Belknap Press, Hardcover, 9780674072589, 224pp.
Publication Date: May 6, 2013
More than fifty years after Algerian independence, Albert Camus "Algerian Chronicles" appears here in English for the first time. Published in France in 1958, the same year the Algerian War brought about the collapse of the Fourth French Republic, it is one of Camus most political works an exploration of his commitments to Algeria. Dismissed or disdained at publication, today "Algerian Chronicles, " with its prescient analysis of the dead end of terrorism, enjoys a new life in Arthur Goldhammer's elegant translation.
Believe me when I tell you that Algeria is where I hurt at this moment, Camus, who was the most visible symbol of France's troubled relationship with Algeria, writes, as others feel pain in their lungs. Gathered here are Camus strongest statements on Algeria from the 1930s through the 1950s, revised and supplemented by the author for publication in book form.
In her introduction, Alice Kaplan illuminates the dilemma faced by Camus: he was committed to the defense of those who suffered colonial injustices, yet was unable to support Algerian national sovereignty apart from France. An appendix of lesser-known texts that did not appear in the French edition complements the picture of a moralist who posed questions about violence and counter-violence, national identity, terrorism, and justice that continue to illuminate our contemporary world.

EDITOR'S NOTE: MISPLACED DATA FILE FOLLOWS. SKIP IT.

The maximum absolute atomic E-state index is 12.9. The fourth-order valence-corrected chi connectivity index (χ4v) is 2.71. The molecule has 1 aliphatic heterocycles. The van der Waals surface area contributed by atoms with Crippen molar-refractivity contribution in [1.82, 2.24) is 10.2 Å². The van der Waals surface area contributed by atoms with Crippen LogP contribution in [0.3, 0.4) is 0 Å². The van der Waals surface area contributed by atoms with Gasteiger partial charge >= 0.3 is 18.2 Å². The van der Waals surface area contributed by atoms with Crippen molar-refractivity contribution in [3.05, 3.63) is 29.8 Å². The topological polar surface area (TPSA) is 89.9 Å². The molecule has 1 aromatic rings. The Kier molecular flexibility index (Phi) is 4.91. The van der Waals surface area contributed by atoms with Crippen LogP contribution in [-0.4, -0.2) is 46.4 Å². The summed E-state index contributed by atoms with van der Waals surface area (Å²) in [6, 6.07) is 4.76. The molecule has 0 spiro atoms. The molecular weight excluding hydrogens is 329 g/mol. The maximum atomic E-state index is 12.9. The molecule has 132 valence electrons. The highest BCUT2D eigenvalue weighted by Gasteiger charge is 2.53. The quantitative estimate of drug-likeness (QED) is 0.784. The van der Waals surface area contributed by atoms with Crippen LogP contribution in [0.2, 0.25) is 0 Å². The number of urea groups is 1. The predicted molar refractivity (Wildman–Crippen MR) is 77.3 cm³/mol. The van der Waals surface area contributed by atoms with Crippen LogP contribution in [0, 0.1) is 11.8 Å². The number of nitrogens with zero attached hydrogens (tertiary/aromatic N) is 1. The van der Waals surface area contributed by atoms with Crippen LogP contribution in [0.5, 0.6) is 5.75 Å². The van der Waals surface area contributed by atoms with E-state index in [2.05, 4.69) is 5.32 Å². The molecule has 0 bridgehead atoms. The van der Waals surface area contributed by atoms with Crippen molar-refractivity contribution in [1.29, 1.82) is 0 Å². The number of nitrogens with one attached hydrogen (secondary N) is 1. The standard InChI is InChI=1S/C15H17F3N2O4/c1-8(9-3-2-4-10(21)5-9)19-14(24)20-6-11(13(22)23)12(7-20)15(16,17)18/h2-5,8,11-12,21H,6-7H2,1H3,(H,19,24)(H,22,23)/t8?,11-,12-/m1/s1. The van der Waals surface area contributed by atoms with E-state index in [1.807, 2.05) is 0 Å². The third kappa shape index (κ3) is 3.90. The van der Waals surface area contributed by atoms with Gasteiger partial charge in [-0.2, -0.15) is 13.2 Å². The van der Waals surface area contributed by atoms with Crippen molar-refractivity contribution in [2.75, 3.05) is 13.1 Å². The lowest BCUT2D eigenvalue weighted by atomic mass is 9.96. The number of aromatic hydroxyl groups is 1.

Arthur Goldhammer, a translator specializing in French history, literature, philosophy, and social science, has translated more than a hundred works by many of France's most noted authors. He is on the editorial board of the journal French Politics, Culture and Society and in 1996 was named Chevalier de l'Ordre des Arts et des Lettres by the French Minister of Culture.
Alice Kaplan is the author of "French Lessons: A Memoir", "The Collaborator", "The Interpreter", and "Dreaming in French: The Paris Years of Jacqueline Bouvier Kennedy, Susan Sontag, and Angela Davis", and the translator of OK, Joe, The Difficulty of Being a Dog, A Box of Photographs, and "Palace of Books". Her books have been twice nominated for the National Book Critics Circle Awards, once for the National Book Award, and she is a winner of the "Los Angeles Times" Book Prize. She holds the John M. Musser chair in French literature at Yale. She lives in Guilford, Connecticut.